Spiced Broccoli with Caramelized Onions and Brown Basmati
Simply Delicious: with Cinnamon, Cloves, Cardamom Pods, Cumin, and Mustard Seeds.
For most of my life, my first impulse when sitting down to a meal was to reach for the salt.
Now I’m shaking my salt habit. Holding back my reflexive reach for the saltshaker is a good place to start. But I’ve also been exploring recipes from various ethnic traditions—including West African, Indian, Syrian, and Latin American—that teach me how to build flavor in other ways.
That’s sent me on some scouting expeditions for ingredients that are off the beaten path, like Scotch bonnet peppers, cardamom pods, or pomegranate molasses. My recent trip to Dual Specialty, an Indian grocer in New York City’s East Village, was an eye-opener. So many foods and spices to explore-but because I was in a hurry, so little time. I had to stick to my list and go, but I could have spent a lot longer scoping out the place. Ashwagandha Powder? Blessed Thistle Herb Powder? Kudzu Root? What does one make with those?
Whether you source your ingredients in a bricks and mortar store as I did or online, there’s a world of flavor out there. The cardamom pods I picked up on my trip will factor in a few recipes I have lined up, starting with today’s recipe: Brown Basmati with Caramelized Onions and Broccoli from Vikas Khanna’s cookbook, “Flavors First,” published by Lake Isle Press. After making this gem of a dish I decided it should have a slightly different name, and I used that in my headline.
I chose to cut the recipe in half when making it; I was sorry I did. It was so good I wanted more leftovers. The earthiness of the rice, the jammy sweetness of the onions (the recipe adds a touch of sugar), the tanginess of the broccoli—all the flavors came through and were delightfully balanced. I salted the rice as directed, but the onions and broccoli rely on other spices, no salt needed. Mission accomplished. By the way, the aroma was heavenly.
Although it’s a simple recipe, prep for the combined components took a little time, but I can see a few shortcuts. It’s great with brown basmati, but I suspect it would work with a lot of other kinds of rice, so make extras whenever you cook some and freeze for later. Making extra caramelized onions and freezing them also cuts a step. Preparing the broccoli itself is easy; chop it up and sauté with cumin seeds, mustard seeds and garam masala. If that’s all you have to do, it’s a snap to make. And a treat to eat.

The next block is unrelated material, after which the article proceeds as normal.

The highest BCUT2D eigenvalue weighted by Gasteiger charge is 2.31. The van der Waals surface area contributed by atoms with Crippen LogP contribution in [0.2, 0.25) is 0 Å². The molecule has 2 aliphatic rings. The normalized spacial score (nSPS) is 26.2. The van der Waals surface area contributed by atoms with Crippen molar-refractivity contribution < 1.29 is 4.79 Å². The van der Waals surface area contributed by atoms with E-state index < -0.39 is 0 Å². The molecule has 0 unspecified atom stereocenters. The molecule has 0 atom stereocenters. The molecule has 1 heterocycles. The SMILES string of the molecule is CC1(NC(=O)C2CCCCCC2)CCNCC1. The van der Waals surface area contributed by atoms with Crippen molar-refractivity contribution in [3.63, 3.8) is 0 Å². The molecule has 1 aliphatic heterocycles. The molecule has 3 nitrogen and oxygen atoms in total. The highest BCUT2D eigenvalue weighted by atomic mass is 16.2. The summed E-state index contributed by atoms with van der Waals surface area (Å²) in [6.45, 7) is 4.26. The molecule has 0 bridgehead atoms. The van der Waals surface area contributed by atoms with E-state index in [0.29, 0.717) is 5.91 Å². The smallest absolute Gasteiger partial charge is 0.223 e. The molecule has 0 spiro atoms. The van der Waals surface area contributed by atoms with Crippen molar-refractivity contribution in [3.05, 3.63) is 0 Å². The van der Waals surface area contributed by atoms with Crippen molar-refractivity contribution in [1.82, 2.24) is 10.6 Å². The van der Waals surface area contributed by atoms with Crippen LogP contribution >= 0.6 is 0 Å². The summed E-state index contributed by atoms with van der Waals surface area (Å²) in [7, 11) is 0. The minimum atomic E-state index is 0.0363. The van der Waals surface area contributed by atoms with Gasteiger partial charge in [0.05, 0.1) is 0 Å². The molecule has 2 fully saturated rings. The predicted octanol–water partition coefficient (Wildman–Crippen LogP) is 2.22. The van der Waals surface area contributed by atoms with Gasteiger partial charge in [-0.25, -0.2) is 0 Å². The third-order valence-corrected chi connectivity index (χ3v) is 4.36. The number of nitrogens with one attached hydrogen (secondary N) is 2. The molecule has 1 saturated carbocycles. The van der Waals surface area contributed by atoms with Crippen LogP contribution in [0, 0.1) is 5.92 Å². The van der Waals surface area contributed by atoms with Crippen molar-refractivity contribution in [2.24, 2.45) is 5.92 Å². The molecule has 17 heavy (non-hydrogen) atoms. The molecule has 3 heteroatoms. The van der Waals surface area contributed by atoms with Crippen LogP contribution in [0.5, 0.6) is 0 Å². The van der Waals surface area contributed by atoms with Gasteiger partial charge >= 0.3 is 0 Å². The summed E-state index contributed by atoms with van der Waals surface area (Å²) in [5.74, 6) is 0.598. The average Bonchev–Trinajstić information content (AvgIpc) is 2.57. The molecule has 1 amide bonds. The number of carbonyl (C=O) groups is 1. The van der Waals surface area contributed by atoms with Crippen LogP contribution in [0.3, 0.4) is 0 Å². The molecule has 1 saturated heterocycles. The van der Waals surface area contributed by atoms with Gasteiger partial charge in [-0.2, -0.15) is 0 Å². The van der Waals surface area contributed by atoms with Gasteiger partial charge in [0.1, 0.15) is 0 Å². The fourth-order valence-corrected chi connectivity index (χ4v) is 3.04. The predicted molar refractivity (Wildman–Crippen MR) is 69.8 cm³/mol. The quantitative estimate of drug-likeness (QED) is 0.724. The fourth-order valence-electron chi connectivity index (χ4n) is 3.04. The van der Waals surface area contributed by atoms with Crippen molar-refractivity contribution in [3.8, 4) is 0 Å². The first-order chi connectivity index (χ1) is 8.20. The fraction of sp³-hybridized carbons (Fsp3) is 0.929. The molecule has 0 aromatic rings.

Brown Basmati with Caramelized Onions and Broccoli
1 ½ cups brown basmati rice, rinsed and drained
2 ¾ cups water
1 teaspoon salt
4 tablespoons vegetable oil
6 cardamom pods
One 1-inch cinnamon stick
6 whole cloves
4 small red onions, thinly sliced
2 teaspoons sugar
1 teaspoon cumin seeds
1 teaspoon black mustard seeds
1 small head broccoli, cut into ½-inch florets
1 teaspoon garam masala
Rinse the rice under cold running water, drain. Soak the rice in cold water for 1 hour. Drain and set aside.
In a saucepan with a lid over high heat, combine the rice, water and salt and bring to a boil. Reduce the heat to low, cover and simmer until all the water has been absorbed and the rice is tender, 30 to 35 minutes. Do not stir the rice while it is cooking. Remove from the heat and rest about 5 minutes.
Heat 3 tablespoons oil in a large nonstick saucepan over medium-high heat and cook the cardamom pods, cinnamon and cloves, stirring, for about 30 seconds. Add the onions, sprinkle the sugar over the onions and cook until brown, stirring as needed, 7 to 8 minutes. Using a slotted spatula, remove half the onions, drain them on paper towels and reserve for garnish.
In a small saucepan, heat the remaining tablespoon of oil and add the cumin and mustard seeds; they should sputter upon contact with the hot oil. Lower the heat and cover the pan until the sputtering subsides. Quickly add the broccoli florets and garam masala and the remaining onions and spices and stir for about 2 minutes. Transfer the rice to a serving platter and lightly mix in the broccoli.
Serve garnished with the reserved caramelized onions.
Recipe reprinted from ”Flavors First” by Vikas Khanna, Lake Isle Press, 2011
Originally published at https://www.lakeislepress.com on September 17, 2020.